Other Cities Look to Tear Down Their Old Highways, But Not Denver

Denver's plan for I-70 is to bury it, widen it and cap it. Image: I70east.com

Denver’s plan for I-70 is to widen it, bury it, and cap a small part of it. Photo: I70east.com

Denver has one of those golden opportunities that many American cities are seizing: An elevated highway that damaged neighborhoods is nearing the end of its life, giving the city an opening to repair the harm.

Unfortunately, as Tanya has reported, Denver seems poised to double down on highway building instead. The city is looking to bury and widen Interstate 70 through the Elyria-Swansea neighborhood, then cap a small section. The $1.8 billion proposal would add four lanes to I-70 — two in each direction — for a total of 10 lanes.

This visualization shows how the highway would look widened and with a cap. Image: I70east.com

A look at the proposal to sink and widen I-70 and put an 800-foot-long park on it. Image: I70east.com

While Denver has been booming in general, the neighborhoods bisected by I-70, which was laid down through the city in the 1950s, haven’t shared in the good fortune. Thanks to the many trucks roaring through and the eyesore of the elevated highway, Elyria-Swansea and nearby communities suffer from excessive traffic, environmental problems, and disinvestment.

Proponents of the highway plan call it a “corridor of opportunity” and are promising a network of parks, open space, and transit. A big sweetener is the proposed 800-foot-long park they say would be built on the highway lid.

But according to community activist and  former City Council member Susan Barnes-Gelt, the design does little to mend connections between the two neighborhoods. She says there’s no excuse for widening highways through urban neighborhoods in an age when many cities are choosing to tear them down.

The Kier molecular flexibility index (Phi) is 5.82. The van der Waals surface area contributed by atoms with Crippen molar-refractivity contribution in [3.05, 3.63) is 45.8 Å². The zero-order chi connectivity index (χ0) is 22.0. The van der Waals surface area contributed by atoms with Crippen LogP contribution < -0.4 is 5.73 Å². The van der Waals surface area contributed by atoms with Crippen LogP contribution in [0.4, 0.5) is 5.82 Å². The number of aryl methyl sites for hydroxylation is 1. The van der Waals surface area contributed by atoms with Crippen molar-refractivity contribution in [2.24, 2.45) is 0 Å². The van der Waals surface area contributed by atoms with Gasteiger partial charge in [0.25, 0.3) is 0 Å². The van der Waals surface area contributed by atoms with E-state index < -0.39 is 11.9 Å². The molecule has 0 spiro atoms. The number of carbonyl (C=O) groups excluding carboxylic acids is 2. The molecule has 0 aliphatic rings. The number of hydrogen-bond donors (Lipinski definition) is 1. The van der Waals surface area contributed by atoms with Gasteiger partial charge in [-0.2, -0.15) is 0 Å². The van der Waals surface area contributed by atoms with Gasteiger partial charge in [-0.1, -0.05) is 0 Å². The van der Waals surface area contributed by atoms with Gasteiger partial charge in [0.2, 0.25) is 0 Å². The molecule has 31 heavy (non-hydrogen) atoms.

In a Denver Post editorial earlier this year, Barnes-Gelt wrote that under Mayor Michael Hancock, what could have been a big step forward for the city is “morphing back into a highway project.” It’s especially disappointing considering Denver’s recent history of smart planning, she said.

“This is what happens when people that can make a difference don’t pay attention,” she told Streetsblog.

Barnes-Gelt said she would rather see the highway converted into an urban boulevard.

“You do not build or expand interstate freeways either in cities or near cities,” she said. “You do not sacrifice the city and county of Denver, the state’s capital. We’re one of the most financially emerging western places in the country.”

Part of the problem is that the plans were hatched about 10 years ago, she said, which might as well have been a century ago in terms of thinking about urban transportation.

“The good old boys started the classic DOT process of creating the steering committee and putting ideas out there,” she said. “The steering committee didn’t include any visionary people. It was the good old boys. It was the truckers.”

There has been a leadership vacuum around the project since then, Barnes-Gelt said, especially from prominent elected leaders. One notable exception is Denver Auditor Dennis Gallagher, who came out against the project a few months ago.

“It makes no sense to me and is not good public policy to build a 10-lane freeway when it likely will never be needed, may in point of fact be obsolete sooner than later, is destructive to neighborhoods, and a wasteful expenditure of taxpayer dollars,” Gallagher said in a letter to Colorado DOT this April.

Meanwhile, a group of architects in the city, including Peter Park, the former planning director, put forward a plan to instead reroute I-70 around the neighborhoods along I-270. But state DOT officials have said that would cost twice as much because it would require adding lanes to I-70 and I-270.

Barnes-Gelt says it looks like institutional inertia is going to prevail, unless an environmental lawsuit puts this project back in purgatory for another decade, which she thinks is possible.

“This project has been going on for so long, people are exhausted,” she said. “The world has changed, and the institutions… they’re still partying like it’s the 1970s.”